“What’s really cool and what I love about it is being able to showcase what can be done when a city is willing to not just talk the talk, but also put some effort in behind it,” Perlmutter said.
He said that adding units gradually will eventually begin to make a dent in the need for affordable housing. This is the first cottage court ANDP has worked on. Perlmutter also said that having the six homebuyers will be “hugely impactful.”
“I think the big win is going to be showcasing what a land trust can do when you can lightly subsidize land with some gentle density, and you can see this cool project that comes together that we think can be replicated in the city of Decatur and other cities in the area,” he said.
Members of the Decatur City Commission, Downtown Development Authority, Decatur Land Trust and city staff toured the Oak Cottage Court development, located at 230 Commerce Drive, on Monday, Feb. 5.
The project was a long time coming, DDA Chair Conor McNally later told Decaturish.
“We needed a nonprofit housing developer to it, and I think [ANDP] did a wonderful job,” McNally said. “I think it looks like a great success, and it is a great success at the end, but it took years and years of perseverance to get there.”
He added that the property at 230 Commerce Drive was almost an afterthought, but the DDA and the developers were able to turn it into a community. The project came together through a public-private partnership with the DDA, ANDP and Fortas Homes working to deliver the project.
“It’s a great example of what can be done when public entities work together with private entities to achieve something,” McNally said.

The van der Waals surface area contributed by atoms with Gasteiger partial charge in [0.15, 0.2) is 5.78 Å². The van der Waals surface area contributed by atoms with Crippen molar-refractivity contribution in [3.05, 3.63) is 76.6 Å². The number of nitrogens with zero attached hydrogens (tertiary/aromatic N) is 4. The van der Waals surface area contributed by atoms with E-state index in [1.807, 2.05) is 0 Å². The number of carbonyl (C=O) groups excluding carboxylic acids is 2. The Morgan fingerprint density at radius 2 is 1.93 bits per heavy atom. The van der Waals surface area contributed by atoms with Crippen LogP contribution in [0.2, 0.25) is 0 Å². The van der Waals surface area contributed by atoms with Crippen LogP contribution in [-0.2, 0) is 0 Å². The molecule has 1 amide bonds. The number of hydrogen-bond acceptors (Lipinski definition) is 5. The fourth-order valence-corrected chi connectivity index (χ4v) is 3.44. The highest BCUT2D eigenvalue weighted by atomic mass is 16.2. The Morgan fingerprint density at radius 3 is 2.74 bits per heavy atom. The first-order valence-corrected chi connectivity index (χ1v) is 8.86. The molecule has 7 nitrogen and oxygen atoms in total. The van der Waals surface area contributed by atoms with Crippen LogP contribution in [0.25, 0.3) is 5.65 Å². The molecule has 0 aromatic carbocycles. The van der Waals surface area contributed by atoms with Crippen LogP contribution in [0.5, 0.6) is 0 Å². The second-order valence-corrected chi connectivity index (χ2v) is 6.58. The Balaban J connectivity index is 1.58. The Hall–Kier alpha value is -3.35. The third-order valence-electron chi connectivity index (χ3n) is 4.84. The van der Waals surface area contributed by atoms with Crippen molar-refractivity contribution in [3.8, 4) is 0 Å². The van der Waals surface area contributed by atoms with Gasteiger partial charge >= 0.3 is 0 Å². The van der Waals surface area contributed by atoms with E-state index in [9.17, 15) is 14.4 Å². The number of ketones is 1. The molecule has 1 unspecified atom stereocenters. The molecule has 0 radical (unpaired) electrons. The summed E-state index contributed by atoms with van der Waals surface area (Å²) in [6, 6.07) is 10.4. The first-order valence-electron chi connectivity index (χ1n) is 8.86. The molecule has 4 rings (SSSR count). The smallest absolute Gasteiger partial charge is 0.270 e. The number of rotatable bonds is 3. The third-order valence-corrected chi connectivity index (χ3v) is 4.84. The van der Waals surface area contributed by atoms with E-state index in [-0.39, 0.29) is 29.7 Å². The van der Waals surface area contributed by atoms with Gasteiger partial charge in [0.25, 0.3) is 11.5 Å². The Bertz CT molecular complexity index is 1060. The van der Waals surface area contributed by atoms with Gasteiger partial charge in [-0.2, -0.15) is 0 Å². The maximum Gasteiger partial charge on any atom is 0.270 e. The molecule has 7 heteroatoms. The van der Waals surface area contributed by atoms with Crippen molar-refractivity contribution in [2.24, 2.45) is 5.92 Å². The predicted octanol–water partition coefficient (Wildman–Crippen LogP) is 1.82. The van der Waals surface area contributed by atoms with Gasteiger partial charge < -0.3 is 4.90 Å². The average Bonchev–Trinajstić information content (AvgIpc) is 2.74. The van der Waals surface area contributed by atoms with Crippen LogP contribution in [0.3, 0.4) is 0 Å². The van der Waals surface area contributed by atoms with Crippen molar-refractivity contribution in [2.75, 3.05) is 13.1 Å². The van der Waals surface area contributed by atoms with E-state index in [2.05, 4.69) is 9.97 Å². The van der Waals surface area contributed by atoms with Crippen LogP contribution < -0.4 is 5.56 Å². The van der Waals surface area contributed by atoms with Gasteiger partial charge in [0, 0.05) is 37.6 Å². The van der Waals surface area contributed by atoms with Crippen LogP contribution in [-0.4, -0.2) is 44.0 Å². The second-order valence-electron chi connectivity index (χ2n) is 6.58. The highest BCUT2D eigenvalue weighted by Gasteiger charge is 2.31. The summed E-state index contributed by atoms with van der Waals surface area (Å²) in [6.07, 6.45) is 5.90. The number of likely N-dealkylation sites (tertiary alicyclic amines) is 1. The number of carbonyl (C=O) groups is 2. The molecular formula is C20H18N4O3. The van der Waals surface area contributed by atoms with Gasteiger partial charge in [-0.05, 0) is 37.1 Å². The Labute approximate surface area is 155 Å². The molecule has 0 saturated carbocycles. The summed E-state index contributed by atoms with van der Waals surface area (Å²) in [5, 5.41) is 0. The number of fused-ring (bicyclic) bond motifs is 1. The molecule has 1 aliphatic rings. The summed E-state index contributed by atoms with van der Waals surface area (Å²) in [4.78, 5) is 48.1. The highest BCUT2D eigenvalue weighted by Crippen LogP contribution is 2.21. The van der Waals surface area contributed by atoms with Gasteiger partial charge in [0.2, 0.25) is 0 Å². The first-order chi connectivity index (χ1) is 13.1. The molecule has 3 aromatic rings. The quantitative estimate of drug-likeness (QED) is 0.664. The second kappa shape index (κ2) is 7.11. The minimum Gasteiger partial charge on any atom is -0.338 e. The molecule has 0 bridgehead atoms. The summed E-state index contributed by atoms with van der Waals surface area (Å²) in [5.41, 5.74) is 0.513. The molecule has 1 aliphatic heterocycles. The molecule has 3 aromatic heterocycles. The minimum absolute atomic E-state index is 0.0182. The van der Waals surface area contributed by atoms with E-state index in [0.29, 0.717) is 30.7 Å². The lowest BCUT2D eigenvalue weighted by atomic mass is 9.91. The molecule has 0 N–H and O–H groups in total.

The city will get more apartments over time, but McNally said it’s great to have these six for-sale affordable homes. He recognized that more housing and more affordable housing is needed in the city, but is happy to see these units come online.
“I know it’s not a lot, but the fact that it’s for-sale housing and the fact that it’s an example of showing an underutilized or just not great piece of property that got put to use to create affordable using, it’s a model I’m hoping to see replicated on some other sites around town,” McNally said. “It’s only six units, but it’s a difference. We’ve got to do the hard work, we’ve got to put the subsidy dollars in, and we’ve got to keep looking and finding opportunities like this.”
Commissioner Lesa Mayer said during the city commission’s regular meeting on Monday night that her heart was swelling with joy and pride.
“It just goes to show what can happen and what can be created in such a small space,” Mayer said. “Most importantly, it is a huge step forward in affordability and in diversity of housing in Decatur because this is an opportunity for people to be able to own homes in Decatur that are two and three bedrooms that are well below what a typical sales price of a home in Decatur would be.”
Mayor Pro Tem Tony Powers added that he’s excited about the potential for teachers to be able to have a home in Decatur and walk to work.
“I just wish we had another 10 of those pockets that we could build in the community,” Powers said. “I’m really excited about what it will bring because we always talk about what we want our community to look like, and I think we’ve finally been able to say ‘this is what our community is going to look like.'”
Here’s a look at how the project started:
How it went:
And how it’s going: